General Jack D. Ripper: Mandrake, do you recall what Clemenceau once said about war?
Group Capt. Lionel Mandrake: No, I don't think I do, sir, no.
General Jack D. Ripper: He said war was too important to be left to the generals. When he said that, 50 years ago, he might have been right. But today, war is too important to be left to politicians. They have neither the time, the training, nor the inclination for strategic thought.
Dr. Strangelove, 1964
During a visit to Camp Lejeune, North Carolina, my iPhone began vibrating with a barrage of text messages. It was September 14, 2012. A British diplomat in Washington, D.C. said insurgents had launched an attack earlier that day in Helmand Province on the British airfield located next to Camp Leatherneck. The base had been our home during my time as a State Department official in southern Afghanistan. He wrote that a group of Taliban had infiltrated the UK side, Camp Bastion, killing two Marines and destroying several jets. The suicide mission had been intricately planned. Later we learned that Marine aircraft squadron commander Lieutenant Colonel Christopher Raible rallied his mechanics with only a pistol—“every Marine a rifle man”—to beat back the attackers. He was killed in the process along with Sergeant Bradley Atwell.
In our prior wars, top civilians feared pink slips too.
This week, Marine Commandant General James Amos fired the two on-site generals on the day of the attack, Major General Mark Gurganus and Major General Gregg Sturdevant, for what he deemed to be negligence. In a press release, Amos declared: “responsibility and accountability are the sacred tenants of Commandership.” While acknowledging their tough mission and contributions in Helmand Province, he said a final review required their de facto dismissal. The base’s perimeter had been breached, after all, outposts left under-manned or not at all. And two Marines were dead, well inside the wire—not outside it.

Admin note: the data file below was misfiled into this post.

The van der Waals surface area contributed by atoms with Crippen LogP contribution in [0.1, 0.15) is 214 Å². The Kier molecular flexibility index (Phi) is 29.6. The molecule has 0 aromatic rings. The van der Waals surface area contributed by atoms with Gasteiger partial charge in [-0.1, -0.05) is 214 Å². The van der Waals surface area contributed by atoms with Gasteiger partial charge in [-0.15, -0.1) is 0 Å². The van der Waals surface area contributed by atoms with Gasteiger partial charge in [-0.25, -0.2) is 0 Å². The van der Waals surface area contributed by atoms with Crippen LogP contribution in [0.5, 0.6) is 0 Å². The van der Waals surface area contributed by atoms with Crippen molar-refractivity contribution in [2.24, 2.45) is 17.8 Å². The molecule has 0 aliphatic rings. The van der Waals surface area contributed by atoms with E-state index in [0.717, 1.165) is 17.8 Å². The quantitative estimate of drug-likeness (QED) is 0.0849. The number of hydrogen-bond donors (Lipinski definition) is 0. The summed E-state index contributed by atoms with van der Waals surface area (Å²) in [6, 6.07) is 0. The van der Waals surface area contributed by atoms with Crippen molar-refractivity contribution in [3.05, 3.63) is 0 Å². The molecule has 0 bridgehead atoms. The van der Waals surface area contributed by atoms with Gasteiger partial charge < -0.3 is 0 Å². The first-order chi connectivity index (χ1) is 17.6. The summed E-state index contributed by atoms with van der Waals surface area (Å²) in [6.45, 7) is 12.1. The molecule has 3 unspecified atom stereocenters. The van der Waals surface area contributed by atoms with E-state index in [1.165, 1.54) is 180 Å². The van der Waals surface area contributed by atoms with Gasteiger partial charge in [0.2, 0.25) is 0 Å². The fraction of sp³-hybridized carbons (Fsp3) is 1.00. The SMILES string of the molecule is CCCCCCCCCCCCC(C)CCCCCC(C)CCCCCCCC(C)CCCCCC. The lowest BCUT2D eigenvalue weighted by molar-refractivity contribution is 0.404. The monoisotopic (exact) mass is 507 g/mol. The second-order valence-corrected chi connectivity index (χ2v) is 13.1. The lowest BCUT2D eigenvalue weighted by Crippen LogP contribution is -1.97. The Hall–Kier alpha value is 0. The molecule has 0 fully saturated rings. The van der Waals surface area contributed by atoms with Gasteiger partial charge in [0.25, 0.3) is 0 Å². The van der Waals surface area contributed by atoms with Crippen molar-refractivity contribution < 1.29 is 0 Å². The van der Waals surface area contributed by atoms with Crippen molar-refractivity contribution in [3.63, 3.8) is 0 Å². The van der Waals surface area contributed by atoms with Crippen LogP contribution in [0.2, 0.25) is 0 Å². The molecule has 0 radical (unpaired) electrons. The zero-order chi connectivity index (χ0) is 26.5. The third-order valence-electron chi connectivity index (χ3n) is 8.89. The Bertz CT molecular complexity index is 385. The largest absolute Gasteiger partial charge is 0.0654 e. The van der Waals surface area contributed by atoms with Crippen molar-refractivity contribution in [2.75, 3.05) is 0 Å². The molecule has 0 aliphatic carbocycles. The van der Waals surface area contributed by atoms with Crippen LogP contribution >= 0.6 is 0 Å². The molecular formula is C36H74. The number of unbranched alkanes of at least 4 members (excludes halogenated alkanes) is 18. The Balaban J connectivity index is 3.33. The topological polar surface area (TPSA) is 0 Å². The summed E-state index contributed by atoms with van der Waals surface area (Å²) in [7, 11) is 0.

Follow-on media stories have focused on how rare, and welcome, such a decision is – and how it marked “overdue” accountability in America’s longest wars. The last time a general was fired in this way? Vietnam. (In June 2010, President Obama asked Army General Stanley McChrystal to resign following a Rolling Stone article that chronicled disparaging remarks by his command team toward Vice President Biden and leading civilian policymakers. On the record … Oops.)
Generals comprise a special group. The American public still reveres them despite recent headlines about their various sexual habits. I spent seven years with the State Department in Iraq and Afghanistan closely advising a dozen Marine one-, two-, and three-star officers. The first was General James Conway, a towering Arkansan who later became the 34th Marine commandant. I also know Major Gen Gurganus, having dodged IEDs and bullets with him in Anbar Province. We jousted verbally with wary-but-willing-to-cooperate tribal sheikhs. As a regimental commander in Fallujah in 2005, his leadership and ties with local Sunni leaders helped keep the city safer—as much as possible in Iraq's rebellious “city of mosques”—for hundreds of Marines. I know because I was there. He helped save the lives of Marines and Iraqi civilian. Fallujans remember only one other Marine leader (now a general too) as fondly as the tobacco-chewing, blunt Gurganus. A true Marines’ Marine.